Rod Picott Talks Poetry, Short Stories, and Tracking New Nashville Album

Rod Picott, right, with one of his artistic inspirations, The Boss.

He’s regarded by many as one of Americana’s best writers, a man whose voice and lyrics have cultivated and captivated a loyal worldwide fan base with his character studies and stories of heartbreak, usually using just an acoustic guitar and the occasional harmonica. He’s also a skilled carpenter who can build himself a house to sing those songs in. But that’s another story.

Rod Picott arrived in Nashville more than two decades ago, sometimes working as a merch guy and occasional opener for Alison Krauss, while coming to terms with the realization that he probably wasn’t the type of artist the labels or publishers in Music City were going to spend their money on. A native of the New England Seacoast area, Picott has now independently recorded somewhere around a dozen albums, and has also published two books of poetry, as well as a book of short stories named for one of those albums, Out Past the Wires. As of this posting he’s tracking a still-unnamed new album. He talked about it a couple weeks ago via phone after shoveling some fresh snow during a trip to his boyhood home of Maine.

“I’m working on a series of bootleg projects, and I’m running through new songs for the album I’m recording when I get back to Nashville,” he said. “To make the best record, you look at the group of songs you want to record, and you think about what would be the right cast to record them. There’s this little crew that I’ve been working with there for about five years, a producer named Nielson Hubbard who’s got great ears, brings a lot to the table, great pitch, and he’s been in Nashville for a long time, knows everybody and has access to just amazing musicians.”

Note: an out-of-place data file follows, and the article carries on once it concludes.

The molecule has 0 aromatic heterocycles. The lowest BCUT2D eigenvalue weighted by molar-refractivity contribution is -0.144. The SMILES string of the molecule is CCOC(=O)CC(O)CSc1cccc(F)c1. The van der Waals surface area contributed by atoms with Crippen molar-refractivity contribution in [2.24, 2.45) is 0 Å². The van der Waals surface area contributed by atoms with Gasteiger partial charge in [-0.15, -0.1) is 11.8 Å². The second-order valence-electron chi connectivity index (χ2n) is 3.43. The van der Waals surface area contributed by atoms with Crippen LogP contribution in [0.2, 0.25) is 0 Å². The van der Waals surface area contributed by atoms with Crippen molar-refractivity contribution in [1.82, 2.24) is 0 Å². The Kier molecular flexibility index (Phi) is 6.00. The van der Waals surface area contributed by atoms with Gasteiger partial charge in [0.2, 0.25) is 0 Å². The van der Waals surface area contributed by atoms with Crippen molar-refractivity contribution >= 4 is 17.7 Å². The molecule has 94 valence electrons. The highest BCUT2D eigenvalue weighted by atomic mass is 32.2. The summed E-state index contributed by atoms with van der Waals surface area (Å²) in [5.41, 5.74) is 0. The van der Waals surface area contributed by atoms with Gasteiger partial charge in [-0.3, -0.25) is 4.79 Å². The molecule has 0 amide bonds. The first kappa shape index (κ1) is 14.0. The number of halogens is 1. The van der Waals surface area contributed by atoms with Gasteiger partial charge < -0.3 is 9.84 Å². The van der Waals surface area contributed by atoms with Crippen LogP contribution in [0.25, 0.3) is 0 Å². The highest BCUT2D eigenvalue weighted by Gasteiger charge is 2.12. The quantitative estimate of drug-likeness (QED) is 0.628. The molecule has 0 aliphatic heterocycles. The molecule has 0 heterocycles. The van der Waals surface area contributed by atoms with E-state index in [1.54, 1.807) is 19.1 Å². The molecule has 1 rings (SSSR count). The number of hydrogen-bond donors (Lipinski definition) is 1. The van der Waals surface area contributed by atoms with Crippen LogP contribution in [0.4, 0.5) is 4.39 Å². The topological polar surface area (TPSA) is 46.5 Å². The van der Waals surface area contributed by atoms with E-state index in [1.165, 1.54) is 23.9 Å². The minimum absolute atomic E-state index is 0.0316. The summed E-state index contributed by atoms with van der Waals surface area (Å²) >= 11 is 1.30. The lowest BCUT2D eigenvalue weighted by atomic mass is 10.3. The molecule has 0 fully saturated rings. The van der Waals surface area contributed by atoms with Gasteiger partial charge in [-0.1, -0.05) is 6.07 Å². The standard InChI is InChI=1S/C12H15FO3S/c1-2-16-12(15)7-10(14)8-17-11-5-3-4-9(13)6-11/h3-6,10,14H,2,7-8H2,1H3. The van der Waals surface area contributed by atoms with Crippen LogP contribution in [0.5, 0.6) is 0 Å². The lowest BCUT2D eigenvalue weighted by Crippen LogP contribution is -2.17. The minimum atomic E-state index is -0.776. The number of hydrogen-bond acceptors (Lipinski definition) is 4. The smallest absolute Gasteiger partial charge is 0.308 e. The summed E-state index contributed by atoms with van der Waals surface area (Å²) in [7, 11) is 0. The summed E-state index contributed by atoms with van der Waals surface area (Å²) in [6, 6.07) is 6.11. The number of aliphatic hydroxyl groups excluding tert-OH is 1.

The product of a region where ships are built and syrup is bottled, Picott has recorded albums with blue-collar names like Welding Burns, while somehow making the transition from lyricist to poet and short story writer as well. “The short stories in Out Past the Wires were written over a couple of years,” he said, “but I wrote a lot of other short stories during that time that didn’t make this volume because they didn’t feel connected. This is a collection of short stories that’s kind of loosely connected to the album, which I put out a few years ago. Some of them are directly related and some of them are just like mood-wise related, tangentially related to songs on the record.”

As for his poetry books, some people think that a person who can write poetry can easily write song lyrics. But Picott pointed out the ways in which the two aren’t all that similar. “The difference to me is that with songs, you have all these handcuffs on you,” he said. “You have meter and rhyme scheme and pulses that you have to pay attention to with lyrics, so the two are very different. Lyrics are all connected, but in poetry you get to take your handcuffs off, you’re not tied to rhyme scheme or any of those exterior things. It’s not like having to follow the rules of songwriting that make songwriting work and make it beautiful.”

If there’s one way in which this road warrior provides inspiration for the rest of us, it’s with the Springsteen-like work ethic that keeps him constantly creating and moving forward. “I’m always writing, I’m writing every day,” he said. “I keep going and going and going.”

You can keep track of Picott’s comings and goings and his sundry projects at

Rod Picott

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